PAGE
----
After a few references to the importance of pious Muslim behavior, he compares a woman who loses her virginity before marriage to a bottle of Coke: It’s fresh when you open it; then, no one wants it the next day.
On the show, Ramy appears to attend mosque more than his parents, praying with a hole in one sock. It’s there, during one episode, that his friends notice a new face in the crowd. “He’s a spy,” comments one of them casually, referring to Homeland Security’s post-9/11 policy of placing informants in American masjids. Another lets out an exasperated huff: “Look at him. He’s Dominican. The FBI isn’t even trying anymore.”
That’s about as close as Youssef comes to what he calls “All Arabs Are Not Terrorists” humor.
“I didn’t want ‘Ramy’ to be a commercial, like ‘Hey, Muslims are good!’ ” Youssef says. “We’re underrepresented, so the instinct when we get an opportunity like this is to show people that we’re good, that we have the same shared values. What’s more important to me is showing that we have the same flaws. How do you show someone yourself in the most human way possible? You show them you’re struggling to be good.”
The fictional Ramy tries to be upright and virtuous when he fasts for the Muslim holy month. But it’s not easy when everyone around him at work — his uncle’s Manhattan jewelry shop — is eating.
His stomach growls as he sees the bearded Orthodox Jews who own the surrounding stalls eating delicious, thick sandwiches for lunch. Then, the camera pans to another bearded man eating a turkey sub, only this time, it’s his Uncle Nassem (Laith Nakli).
“You’re eating too? It’s Ramadan,” says Ramy.
“Ramadan starts tomorrow. Any Muslim would know this,” snaps his bossy uncle.
“Everyone I know is fasting today,” Ramy says.
“That’s because they’re following Saudi. I don’t answer to Saudi Arabia. It’s the most corrupt country in the world.”
“I thought [you said] that was Israel?” says Ramy, using his uncle’s own bigoted words from earlier against him.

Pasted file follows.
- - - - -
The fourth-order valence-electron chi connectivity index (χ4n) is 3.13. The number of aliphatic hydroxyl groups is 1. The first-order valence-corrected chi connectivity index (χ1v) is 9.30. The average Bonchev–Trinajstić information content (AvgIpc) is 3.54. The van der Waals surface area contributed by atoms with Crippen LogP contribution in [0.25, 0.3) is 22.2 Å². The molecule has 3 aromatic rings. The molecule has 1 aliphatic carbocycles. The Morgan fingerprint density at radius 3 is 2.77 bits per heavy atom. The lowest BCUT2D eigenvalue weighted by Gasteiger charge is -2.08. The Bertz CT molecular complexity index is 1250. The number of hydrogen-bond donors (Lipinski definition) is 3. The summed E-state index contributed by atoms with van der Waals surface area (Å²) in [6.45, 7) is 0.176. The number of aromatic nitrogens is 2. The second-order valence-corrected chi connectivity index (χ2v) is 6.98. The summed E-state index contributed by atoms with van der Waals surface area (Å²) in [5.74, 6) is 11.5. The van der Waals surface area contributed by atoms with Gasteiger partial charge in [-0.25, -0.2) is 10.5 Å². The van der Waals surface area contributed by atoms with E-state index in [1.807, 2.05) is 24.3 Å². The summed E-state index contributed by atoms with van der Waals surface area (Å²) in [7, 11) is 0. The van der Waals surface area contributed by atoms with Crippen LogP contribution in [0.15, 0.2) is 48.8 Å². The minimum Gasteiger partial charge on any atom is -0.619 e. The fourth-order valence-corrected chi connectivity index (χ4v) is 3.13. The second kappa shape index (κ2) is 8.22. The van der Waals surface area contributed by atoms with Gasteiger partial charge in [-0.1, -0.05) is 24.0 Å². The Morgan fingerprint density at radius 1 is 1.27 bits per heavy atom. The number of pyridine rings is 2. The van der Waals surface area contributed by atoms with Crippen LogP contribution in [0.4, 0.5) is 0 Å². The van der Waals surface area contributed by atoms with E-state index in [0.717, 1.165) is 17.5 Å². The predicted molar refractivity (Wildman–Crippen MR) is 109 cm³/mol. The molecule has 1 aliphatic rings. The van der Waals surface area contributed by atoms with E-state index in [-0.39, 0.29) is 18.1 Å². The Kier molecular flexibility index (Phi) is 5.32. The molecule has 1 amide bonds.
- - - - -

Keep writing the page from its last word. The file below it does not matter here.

“They’re Jews. They don’t know any better. Muslims should.”
“My friends and I call that kind of behavior ‘Allah Carte,’ ” says Youssef. “It’s when people pick and choose the bits they want to practice.”
Concerns that “Ramy” might be too culturally specific for a wider audience aren’t, in fact, concerns for the folks behind its creation.
“When people watch it, they’re not really going to see a culture clash, they’re going to see it like, ‘Oh, wait, I see my family in this family,’ ” says Youssef. “I know people want to hear that this is an East versus West culture clash, but the reality is, we’re all clashing with each other in our own homes all the time. This is no different.”
And awkward sex, like family dysfunction, is another universal that “Ramy” is banking on.
“There are a lot of parallels between ‘Ramy’ and ‘Transparent,’ ” says Bedard. “The [characters] are trying to find a comfortable place, but it’s that discomfort that everyone can relate to. And that is also where so much of the humor comes. I don’t think we ever wrote a good sex scene in ‘Transparent,’ like somebody comes away satisfied and the violins come in. That never happened.”
The violins don’t cue up for anyone in “Ramy” either.
“A big part of what I’m trying to do with this show is embrace sexuality and talk about it,” says Youssef, who focuses a lot on the subject in his stand-up as well. “That’s something that Arabs do not do publicly. That is something that Muslims do not do publicly. We’re used to talking about violence, and we’re used to dealing with it. But we don’t talk about our sex lives, and this show really does get into it … That sexuality can come out negatively and positively.”
And wickedly funny too.
From the Emmys to the Oscars.
Get our revamped Envelope newsletter, sent twice a week, for exclusive awards season coverage, behind-the-scenes insights and columnist Glenn Whipp’s commentary.
You may occasionally receive promotional content from the Los Angeles Times.